Background: Surgical reconstruction of the anterior cruciate ligament (ACL) can be complicated by incorrect and variable tunnel placement, graft tunnel mismatch, cortical breaches, and inadequate fixation due to screw divergence. This is the first report describing the use of a C-arm with image intensifier employed for the sole purpose of eliminating those complications during transtibial ACL reconstruction.

Purpose: To determine if the use of a C-arm with image intensifier during arthroscopically assisted transtibial ACL reconstruction (IIAA-TACLR) eliminated common complications associated with bone-patellar tendon-bone ACL reconstruction, including screw divergence, cortical breaches, graft-tunnel mismatch, and improper positioning of the femoral and tibial tunnels.

Study design: Case series; Level of evidence, 4.

Methods: A total of 110 consecutive patients (112 reconstructed knees) underwent identical IIAA-TACLR using a bone-patellar tendon-bone autograft performed by a single surgeon. Intra- and postoperative radiographic images and operative reports were evaluated for each patient looking for evidence of cortical breeching and screw divergence. Precision of femoral tunnel placement was evaluated using a sector map modified from Bernard et al. Graft recession distance and tibial α angles were recorded.

Results: There were no femoral or tibial cortical breaches noted intraoperatively or on postoperative images. There were no instances of loss of fixation screw major thread engagement. There were no instances of graft-tunnel mismatch. The positions of the femoral tunnels were accurate and precise, falling into the desired sector of our location map (sector 1). Tibial α angles and graft recession distances varied widely.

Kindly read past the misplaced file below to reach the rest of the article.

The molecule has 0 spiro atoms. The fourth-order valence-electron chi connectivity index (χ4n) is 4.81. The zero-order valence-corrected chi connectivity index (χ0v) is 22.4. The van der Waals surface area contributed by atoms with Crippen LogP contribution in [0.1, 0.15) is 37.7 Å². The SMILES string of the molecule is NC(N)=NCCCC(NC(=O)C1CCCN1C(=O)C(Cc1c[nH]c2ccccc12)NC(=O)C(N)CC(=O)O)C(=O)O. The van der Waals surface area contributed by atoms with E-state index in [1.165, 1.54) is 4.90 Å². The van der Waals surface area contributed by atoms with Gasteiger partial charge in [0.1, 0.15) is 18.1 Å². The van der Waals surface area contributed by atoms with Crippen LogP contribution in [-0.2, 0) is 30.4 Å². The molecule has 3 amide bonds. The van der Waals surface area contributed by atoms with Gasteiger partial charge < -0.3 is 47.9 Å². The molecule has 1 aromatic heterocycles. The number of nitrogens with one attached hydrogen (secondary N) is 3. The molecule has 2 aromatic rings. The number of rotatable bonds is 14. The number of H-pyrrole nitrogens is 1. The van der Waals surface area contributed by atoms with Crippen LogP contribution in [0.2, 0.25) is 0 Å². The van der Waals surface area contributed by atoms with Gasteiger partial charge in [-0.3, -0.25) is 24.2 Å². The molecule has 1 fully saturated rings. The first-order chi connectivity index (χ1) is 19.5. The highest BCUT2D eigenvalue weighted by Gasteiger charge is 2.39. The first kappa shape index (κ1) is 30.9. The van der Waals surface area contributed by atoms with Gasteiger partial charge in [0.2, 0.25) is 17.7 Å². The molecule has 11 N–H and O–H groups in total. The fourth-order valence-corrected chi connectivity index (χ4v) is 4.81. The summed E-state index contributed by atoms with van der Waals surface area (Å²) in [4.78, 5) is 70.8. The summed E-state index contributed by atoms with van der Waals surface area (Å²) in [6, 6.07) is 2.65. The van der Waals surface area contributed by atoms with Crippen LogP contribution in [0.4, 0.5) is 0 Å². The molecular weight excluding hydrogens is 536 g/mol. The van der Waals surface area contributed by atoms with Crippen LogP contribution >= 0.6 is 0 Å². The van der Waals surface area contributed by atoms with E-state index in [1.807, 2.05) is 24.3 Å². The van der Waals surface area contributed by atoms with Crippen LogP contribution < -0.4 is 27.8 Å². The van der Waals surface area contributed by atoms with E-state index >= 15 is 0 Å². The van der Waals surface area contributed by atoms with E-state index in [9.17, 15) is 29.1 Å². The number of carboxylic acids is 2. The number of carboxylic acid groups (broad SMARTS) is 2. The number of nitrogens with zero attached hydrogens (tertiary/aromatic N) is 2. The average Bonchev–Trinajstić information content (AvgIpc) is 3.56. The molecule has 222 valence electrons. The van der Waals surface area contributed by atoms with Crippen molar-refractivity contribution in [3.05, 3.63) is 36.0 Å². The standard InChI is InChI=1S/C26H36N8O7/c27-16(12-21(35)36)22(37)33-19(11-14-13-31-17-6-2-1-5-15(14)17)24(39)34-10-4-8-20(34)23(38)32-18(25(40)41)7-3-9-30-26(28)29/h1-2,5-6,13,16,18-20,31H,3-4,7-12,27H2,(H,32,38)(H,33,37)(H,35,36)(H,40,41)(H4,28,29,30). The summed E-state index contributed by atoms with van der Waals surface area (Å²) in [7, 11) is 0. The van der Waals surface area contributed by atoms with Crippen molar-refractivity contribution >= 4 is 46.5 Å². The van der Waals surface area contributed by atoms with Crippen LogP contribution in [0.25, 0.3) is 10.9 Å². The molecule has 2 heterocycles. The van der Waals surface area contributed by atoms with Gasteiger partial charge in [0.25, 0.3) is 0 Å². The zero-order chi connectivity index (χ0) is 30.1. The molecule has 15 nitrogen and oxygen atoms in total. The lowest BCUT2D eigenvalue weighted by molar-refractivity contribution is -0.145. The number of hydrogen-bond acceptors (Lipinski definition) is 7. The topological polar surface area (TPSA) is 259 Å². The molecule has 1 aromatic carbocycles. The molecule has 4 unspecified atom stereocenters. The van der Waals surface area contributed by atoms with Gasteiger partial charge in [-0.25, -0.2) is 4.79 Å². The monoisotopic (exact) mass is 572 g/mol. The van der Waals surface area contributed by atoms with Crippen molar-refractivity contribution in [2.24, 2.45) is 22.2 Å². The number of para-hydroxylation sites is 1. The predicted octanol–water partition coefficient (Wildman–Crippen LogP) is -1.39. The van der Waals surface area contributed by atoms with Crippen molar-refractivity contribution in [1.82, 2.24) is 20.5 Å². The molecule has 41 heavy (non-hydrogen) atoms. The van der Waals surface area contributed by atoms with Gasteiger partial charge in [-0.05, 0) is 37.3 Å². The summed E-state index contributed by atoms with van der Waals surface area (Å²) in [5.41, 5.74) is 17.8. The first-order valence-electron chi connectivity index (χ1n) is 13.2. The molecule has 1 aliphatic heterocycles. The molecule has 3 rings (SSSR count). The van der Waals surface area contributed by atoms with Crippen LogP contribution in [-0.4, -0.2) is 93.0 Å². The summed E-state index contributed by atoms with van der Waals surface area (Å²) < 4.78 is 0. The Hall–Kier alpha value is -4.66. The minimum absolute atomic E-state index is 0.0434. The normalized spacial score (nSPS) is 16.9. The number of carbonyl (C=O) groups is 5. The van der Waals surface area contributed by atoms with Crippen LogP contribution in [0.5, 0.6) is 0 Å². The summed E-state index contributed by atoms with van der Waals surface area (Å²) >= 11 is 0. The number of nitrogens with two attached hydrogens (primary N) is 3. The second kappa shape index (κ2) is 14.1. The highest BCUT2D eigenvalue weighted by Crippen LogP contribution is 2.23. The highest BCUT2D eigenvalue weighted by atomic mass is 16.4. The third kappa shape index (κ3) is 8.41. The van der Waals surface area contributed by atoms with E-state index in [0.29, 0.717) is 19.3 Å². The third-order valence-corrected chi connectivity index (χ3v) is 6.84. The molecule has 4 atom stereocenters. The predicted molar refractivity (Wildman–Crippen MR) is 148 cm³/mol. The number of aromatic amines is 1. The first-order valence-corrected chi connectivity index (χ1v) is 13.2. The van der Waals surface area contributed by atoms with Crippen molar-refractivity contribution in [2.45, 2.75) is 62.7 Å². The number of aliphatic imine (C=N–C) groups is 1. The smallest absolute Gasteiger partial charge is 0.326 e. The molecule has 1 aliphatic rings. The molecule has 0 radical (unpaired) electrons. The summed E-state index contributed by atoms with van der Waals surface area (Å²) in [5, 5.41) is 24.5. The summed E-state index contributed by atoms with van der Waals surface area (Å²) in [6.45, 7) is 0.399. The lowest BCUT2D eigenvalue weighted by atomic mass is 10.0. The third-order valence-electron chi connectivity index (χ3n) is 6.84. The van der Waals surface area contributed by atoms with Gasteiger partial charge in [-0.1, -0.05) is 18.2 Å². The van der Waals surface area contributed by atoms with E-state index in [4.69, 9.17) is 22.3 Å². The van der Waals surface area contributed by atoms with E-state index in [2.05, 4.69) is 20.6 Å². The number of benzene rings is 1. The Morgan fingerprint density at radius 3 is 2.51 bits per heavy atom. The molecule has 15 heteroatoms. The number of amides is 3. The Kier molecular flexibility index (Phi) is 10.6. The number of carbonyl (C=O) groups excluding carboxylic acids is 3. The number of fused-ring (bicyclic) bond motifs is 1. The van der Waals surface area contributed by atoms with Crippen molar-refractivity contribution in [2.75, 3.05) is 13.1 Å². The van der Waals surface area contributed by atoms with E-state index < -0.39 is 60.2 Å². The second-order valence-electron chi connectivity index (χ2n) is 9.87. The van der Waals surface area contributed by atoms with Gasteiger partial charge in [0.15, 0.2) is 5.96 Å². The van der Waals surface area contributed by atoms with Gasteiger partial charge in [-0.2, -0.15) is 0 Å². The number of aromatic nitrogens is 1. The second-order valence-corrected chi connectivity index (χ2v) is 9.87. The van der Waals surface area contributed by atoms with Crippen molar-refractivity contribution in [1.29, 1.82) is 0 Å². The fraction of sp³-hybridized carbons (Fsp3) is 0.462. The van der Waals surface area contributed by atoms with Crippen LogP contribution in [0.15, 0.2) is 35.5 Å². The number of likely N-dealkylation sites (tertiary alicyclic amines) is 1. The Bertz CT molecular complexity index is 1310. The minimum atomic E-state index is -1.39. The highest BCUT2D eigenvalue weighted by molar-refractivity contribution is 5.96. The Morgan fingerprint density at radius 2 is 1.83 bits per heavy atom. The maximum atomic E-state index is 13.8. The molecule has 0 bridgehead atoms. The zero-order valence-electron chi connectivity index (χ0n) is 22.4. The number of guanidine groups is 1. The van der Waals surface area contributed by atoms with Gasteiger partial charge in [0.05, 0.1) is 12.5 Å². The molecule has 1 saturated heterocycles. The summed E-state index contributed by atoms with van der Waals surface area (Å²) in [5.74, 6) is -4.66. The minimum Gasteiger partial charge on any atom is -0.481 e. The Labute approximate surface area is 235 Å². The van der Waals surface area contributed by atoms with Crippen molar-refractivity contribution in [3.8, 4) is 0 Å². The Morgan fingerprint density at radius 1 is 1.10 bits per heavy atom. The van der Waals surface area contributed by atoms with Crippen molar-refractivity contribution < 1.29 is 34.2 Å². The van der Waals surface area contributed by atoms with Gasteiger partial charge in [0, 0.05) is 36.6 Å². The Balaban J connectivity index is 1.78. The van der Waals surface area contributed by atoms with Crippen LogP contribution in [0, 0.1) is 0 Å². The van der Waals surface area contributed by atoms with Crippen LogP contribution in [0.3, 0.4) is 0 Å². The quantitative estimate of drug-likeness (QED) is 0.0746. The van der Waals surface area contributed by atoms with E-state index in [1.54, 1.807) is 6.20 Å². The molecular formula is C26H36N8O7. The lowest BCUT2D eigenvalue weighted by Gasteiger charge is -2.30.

Conclusion: The use of the C-arm with image intensifier enabled accurate and precise tunnel placement and completely eliminated cortical breach, graft-tunnel mismatch, and screw divergence during IIAA-TACLR by allowing incremental adjustment of the tibial tunnel and knee flexion angle. Incremental adjustment was essential to accomplish this. Importantly, a C-arm with image intensifier can be used with any ACL reconstruction that incorporates tunnels in the technique, with the expectation of increase in accuracy and precision and the elimination of common complications.

Clinical relevance: The use of an image intensifier during transtibial ACL reconstruction will substantially reduce the common complications associated with the procedure and improve both accuracy and precision of tibial and femoral tunnel placement. Use of an image intensifier unit is generalizable to an individual surgeon's preferences for graft choices and drilling techniques and will be especially valuable when the intercondylar architecture is altered from injury, time, or prior surgery.

No MeSH data available.


Related in: MedlinePlus